Robert and Susan Goodby took their two pet cats to the veterinarian for treatment of hypertension. The cats were prescribed 1.25 mg amlodopine.
The Goodbys gave the cats the medication and then obtained a refill. The cats became ill, and the veterinarians attempted treatment though continued to recommend the medication for hypertension. The cats died within days.
The plaintiffs attributed the cause of death to the medication: The concentration of the drug in the refill was much higher than the dosage listed on the label. The plaintiffs also claimed that the veterinarians failed to diagnose that the toxicity of the drug was causing the cats’ illness.
The Goodbys filed suit in 2005 against Vetpharm, Inc. d/b/a BCP Veterinary Pharmacy, Valerie Yankauskas, D.V.M., Paula Yankauskas, D.V.M., Cynthia Pratt, D.V.M., and Charles Powell, D.V.M.Â
They made claims for breach of implied warranty of merchantability, breach of express warranty of merchantability, breach of implied warranty of merchantability for a particular purpose, negligence and wantonness, breach of the Vermont Consumer Fraud Act, and breach of contract. They requested damages including for severe emotional distress, loss of companionship and society.
The case was heard by the Vermont Supreme Court on the issue of whether a pet owner can recover non-economic damages for the loss of a pet. Â
Traditionally, courts have only allowed recovery of the market value of the animal or other economic loss when a pet has been injured or died. Â A number of cases have been filed over the years to push the envelope, to try to obtain damages for non-economic loss.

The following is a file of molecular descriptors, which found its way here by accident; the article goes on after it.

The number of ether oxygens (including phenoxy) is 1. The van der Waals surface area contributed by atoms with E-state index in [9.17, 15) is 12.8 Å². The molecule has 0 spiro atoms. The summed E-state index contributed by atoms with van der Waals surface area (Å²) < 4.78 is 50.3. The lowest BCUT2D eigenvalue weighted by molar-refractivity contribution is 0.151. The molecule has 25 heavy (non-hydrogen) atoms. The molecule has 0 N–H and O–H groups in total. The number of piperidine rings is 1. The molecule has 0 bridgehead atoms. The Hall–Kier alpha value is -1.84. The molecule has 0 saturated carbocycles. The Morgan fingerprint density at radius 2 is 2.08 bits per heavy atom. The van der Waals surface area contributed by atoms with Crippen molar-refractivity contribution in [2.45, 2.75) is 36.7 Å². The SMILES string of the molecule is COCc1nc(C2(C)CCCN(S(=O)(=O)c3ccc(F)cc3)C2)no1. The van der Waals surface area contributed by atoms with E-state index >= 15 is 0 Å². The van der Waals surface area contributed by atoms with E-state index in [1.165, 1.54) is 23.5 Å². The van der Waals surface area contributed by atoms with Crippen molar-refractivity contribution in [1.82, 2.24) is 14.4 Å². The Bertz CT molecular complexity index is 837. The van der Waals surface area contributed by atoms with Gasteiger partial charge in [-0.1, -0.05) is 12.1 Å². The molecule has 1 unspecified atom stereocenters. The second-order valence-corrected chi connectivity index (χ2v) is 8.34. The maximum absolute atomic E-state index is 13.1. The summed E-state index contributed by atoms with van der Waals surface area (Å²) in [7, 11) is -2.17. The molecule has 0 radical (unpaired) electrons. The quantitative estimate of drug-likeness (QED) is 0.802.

In this case the claim for non-economic damages, loss of companionship and society and emotional distress, was initially dismissed by the trial court. The plaintiffs, the Goodbys, ultimately dismissed their claims for economic loss, and appealed that ruling. Â
They argued pets are not just property and the law should reflect their special place in people’s lives, the emotional attachment between animals and their human caretakers.
Animal Health Institute Pet Industry Joint Advisory Council, and American Kennel Club and the American Veterinary Medical Association and Vermont VMA all filed briefs opposing a change in the law.Â
The Vermont Supreme Court issued its opinion, deciding not to allow the Goodbys to pursue claims for non-economic damages. The Court did acknowledge that in Vermont Â "pets have special characteristics as personal property" because of their relationship to humans. The Court also noted that the law does not typically allow recovery for emotional distress as the result of the loss of Â "many close relatives, such as grandparents or grandchildren, nieces, nephews, aunts, and uncles, as well as for the loss of nonrelatives like stepchildren, fiances, or other closely held companions".
The Court reasoned:
Plaintiffs fail to demonstrate a compelling reason why, as a matter of public policy, the law should offer broader compensation for the loss of a pet than would be available for the loss of a friend, relative, work animal, heirloom, or memento – all of which can be prized beyond measure, but for which this Â state’s law does not recognize recovery for sentimental loss. We are not persuaded that a special exception to recover noneconomic damages for the loss of companion animals occasioned by negligence, damages not entirely distinct from human grief and anguish attending the negligent destruction of other personally important property, both sentient and non-sentient, should be undertaken outside of the legislative arena.
The Court pointed out the plaintiffs could not recover non-economic damages regardless because they were not physically in danger or in the zone of danger and did not demonstrate a reasonable fear of imminent injury.
In the end, the court believed that it is incumbent on the legislature to make this change in the law to allow recovery of non-economic damages for losses to pets.
For more information, readÂ Harming Companion Animals: Liability and Damages.